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My Dear Readers, I consider it a responsibility as well as a joy to write and publish for your entertainment and education. I will always work just as hard as my body and pain allows. I hope that you have enjoyed this retrospect of The Mars Report and I look forward to bringing more of the Martian adventure to you, soon.

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As always I am deeply honored that you come here and read my work.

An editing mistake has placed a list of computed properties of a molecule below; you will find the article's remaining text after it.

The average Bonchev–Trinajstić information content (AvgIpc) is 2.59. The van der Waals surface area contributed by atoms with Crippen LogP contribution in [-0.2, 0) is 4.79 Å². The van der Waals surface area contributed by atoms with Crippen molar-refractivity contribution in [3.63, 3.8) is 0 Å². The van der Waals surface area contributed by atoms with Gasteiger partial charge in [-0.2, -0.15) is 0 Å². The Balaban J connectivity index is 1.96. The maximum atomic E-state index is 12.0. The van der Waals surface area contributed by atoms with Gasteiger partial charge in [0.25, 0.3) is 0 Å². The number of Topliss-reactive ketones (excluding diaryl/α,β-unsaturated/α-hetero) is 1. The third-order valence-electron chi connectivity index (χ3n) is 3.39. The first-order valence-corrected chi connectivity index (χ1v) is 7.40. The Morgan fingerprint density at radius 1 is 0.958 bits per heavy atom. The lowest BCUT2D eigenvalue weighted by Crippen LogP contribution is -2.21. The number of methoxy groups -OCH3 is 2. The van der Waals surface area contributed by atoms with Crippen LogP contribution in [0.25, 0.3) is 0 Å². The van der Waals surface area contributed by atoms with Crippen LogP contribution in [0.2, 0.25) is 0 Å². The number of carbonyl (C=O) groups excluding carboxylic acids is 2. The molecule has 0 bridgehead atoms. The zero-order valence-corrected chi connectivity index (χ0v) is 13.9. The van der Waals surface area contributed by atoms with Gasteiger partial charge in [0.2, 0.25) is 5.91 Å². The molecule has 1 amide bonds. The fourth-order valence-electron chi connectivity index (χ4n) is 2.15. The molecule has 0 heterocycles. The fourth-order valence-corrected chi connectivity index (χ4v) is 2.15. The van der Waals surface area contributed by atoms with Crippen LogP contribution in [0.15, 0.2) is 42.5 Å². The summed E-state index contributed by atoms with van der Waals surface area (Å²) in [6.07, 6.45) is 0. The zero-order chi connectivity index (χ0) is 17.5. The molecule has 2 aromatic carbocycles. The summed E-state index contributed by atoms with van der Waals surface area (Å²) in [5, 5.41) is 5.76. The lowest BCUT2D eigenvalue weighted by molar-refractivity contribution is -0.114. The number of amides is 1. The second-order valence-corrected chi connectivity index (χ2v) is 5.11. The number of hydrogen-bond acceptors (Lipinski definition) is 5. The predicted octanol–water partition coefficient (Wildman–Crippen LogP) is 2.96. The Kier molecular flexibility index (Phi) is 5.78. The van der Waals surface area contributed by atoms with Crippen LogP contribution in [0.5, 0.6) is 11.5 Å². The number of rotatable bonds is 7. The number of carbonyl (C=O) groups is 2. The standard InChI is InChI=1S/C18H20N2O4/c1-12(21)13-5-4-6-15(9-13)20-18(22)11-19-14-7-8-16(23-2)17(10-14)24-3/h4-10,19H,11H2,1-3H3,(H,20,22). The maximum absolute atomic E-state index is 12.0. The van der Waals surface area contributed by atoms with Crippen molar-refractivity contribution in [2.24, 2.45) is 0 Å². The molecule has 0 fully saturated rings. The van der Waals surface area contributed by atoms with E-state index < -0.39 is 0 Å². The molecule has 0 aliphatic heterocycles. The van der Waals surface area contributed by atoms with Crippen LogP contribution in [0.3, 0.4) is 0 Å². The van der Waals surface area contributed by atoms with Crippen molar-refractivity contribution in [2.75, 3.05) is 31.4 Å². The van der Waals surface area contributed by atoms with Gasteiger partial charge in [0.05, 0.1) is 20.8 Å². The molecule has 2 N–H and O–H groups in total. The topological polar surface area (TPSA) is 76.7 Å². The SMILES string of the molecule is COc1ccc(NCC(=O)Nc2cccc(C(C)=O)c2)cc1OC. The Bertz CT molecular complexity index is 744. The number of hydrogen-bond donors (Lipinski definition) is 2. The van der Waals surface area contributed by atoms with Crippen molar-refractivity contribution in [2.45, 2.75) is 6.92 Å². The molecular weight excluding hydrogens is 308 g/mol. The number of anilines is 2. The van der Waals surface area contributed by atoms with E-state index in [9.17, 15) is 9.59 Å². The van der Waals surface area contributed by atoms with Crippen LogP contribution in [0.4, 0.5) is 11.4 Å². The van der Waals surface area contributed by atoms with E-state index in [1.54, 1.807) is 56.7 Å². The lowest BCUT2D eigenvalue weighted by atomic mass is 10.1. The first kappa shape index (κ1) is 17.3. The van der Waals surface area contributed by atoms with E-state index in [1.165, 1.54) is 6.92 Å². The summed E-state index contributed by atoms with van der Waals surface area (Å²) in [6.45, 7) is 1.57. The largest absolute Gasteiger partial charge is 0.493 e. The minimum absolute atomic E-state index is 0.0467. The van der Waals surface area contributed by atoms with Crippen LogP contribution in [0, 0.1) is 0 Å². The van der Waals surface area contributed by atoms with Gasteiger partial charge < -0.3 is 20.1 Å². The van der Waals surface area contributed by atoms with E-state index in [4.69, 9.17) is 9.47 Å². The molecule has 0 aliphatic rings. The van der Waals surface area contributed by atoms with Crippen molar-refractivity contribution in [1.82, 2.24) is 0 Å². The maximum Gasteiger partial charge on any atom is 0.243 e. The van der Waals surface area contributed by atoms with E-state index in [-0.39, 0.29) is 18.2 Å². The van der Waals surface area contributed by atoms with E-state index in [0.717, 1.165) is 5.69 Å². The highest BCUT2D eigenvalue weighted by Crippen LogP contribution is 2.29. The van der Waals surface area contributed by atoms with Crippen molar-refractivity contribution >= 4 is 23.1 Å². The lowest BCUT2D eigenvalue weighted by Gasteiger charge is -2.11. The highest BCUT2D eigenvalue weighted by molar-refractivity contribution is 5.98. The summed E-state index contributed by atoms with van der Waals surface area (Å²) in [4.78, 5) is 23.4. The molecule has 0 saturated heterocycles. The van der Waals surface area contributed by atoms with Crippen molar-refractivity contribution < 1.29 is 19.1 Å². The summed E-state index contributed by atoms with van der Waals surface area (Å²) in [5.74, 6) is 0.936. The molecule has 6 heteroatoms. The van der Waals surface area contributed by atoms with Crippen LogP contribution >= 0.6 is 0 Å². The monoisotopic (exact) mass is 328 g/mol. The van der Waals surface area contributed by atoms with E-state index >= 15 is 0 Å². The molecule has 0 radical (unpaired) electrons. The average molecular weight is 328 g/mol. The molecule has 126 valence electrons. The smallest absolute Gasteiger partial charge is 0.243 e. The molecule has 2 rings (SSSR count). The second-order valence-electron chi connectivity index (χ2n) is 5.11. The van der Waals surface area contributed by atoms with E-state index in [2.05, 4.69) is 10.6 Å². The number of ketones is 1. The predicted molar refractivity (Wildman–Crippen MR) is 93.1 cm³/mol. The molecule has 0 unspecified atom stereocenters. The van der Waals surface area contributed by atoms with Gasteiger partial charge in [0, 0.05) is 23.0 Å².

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Thank YOU!

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The Other Shoe's Daniel Hanning

The Other Shoe’s Daniel Hanning 2/2014

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About Daniel Hanning
I am a; writer, editor and publisher. I write, most often, articles about our space program, fun videos andpolitical works. My most recent additions are; A Week In Review, Sunday Funnies and The Adventures of Nadia. Along with The Mars Report and Lost in Space. ENJOY!